There's no question that Call of Duty: WWII is doing incredibly well for Activision, already generating a weekend revenue of over $500 million and promising to be one of the holiday season's biggest hits.
But the same can't be said for last year's Infinite Warfare. Though the 2016 release did enough to register a profit amongst its community, it didn't quite go over as well with fans as expected, mainly due to its futuristic theme.
And Activision CEO Erik Hirshberg was quick to address that. Speaking with Newsweek, he talked about the game's reception.
The initial trailer for the game saw over three million dislikes, a record that still stands tall on the YouTube page. And Hirshberg was quick to note the main reason why fans didn't get into it – it just didn't feel like the Call of Duty experience they were expecting.
"When you study longstanding franchises, it feels very risky to change them sometimes. But, in my opinion, the biggest risk you can take is not taking risks. With Infinite Warfare we found the guard rail [of creativity]. At the end of the day it just didn't feel enough like Call Of Duty. If anything, [Infinite Warfare] just amplified the demand for boots-on-the-ground that much more."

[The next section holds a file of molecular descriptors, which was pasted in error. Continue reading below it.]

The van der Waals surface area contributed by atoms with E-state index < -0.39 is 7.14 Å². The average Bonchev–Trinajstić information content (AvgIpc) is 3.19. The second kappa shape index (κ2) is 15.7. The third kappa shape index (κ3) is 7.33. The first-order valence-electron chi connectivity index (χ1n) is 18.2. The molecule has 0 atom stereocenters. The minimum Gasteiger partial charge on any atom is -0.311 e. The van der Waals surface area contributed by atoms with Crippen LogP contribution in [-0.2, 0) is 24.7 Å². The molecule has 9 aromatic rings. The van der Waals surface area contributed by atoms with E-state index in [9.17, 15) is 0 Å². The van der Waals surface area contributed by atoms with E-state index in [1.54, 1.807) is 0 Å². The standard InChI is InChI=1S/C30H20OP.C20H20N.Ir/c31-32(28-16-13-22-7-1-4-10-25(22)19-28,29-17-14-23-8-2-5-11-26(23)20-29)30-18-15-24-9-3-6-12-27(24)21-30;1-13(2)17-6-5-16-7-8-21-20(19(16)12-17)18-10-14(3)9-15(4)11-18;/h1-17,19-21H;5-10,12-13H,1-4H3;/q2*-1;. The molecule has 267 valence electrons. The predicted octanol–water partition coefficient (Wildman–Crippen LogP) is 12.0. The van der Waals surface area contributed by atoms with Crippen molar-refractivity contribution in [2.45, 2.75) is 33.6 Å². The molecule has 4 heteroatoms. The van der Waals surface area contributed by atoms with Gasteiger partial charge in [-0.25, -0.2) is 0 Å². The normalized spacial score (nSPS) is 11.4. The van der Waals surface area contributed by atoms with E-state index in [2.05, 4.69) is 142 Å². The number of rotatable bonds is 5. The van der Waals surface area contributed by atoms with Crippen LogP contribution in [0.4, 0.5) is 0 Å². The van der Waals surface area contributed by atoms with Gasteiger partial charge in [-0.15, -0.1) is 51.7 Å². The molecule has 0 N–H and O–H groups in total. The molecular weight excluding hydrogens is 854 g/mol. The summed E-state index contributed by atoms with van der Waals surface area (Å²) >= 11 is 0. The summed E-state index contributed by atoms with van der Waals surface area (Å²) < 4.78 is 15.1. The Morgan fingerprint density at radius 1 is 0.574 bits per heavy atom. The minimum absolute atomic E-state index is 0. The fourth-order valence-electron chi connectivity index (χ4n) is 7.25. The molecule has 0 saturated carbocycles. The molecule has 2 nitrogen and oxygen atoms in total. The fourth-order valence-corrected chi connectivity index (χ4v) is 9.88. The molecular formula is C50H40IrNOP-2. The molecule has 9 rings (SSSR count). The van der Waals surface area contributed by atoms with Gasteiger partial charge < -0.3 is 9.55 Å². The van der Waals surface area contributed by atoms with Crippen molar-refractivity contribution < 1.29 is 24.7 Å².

Fortunately, Call of Duty: WWII does return to that style of play, and that seems to be why players are getting into it so much, because it simplifies things, while still keeping the gutsiness of the gameplay we've come to expect from the series in previous outings.
This isn't the first time that Hirshberg has provided some criticism to Infinite Warfare. He spoke about the game earlier this year, noting that the balance of innovation just couldn't be reached with it, and it just didn't do enough to stay true to the franchise, despite the official Call of Duty label.
We thought the game was great, with its accessible single player campaign, multiplayer and Zombies In Spaceland, and so did some other players, but it was obvious a change was needed – and that's just where WWII came in.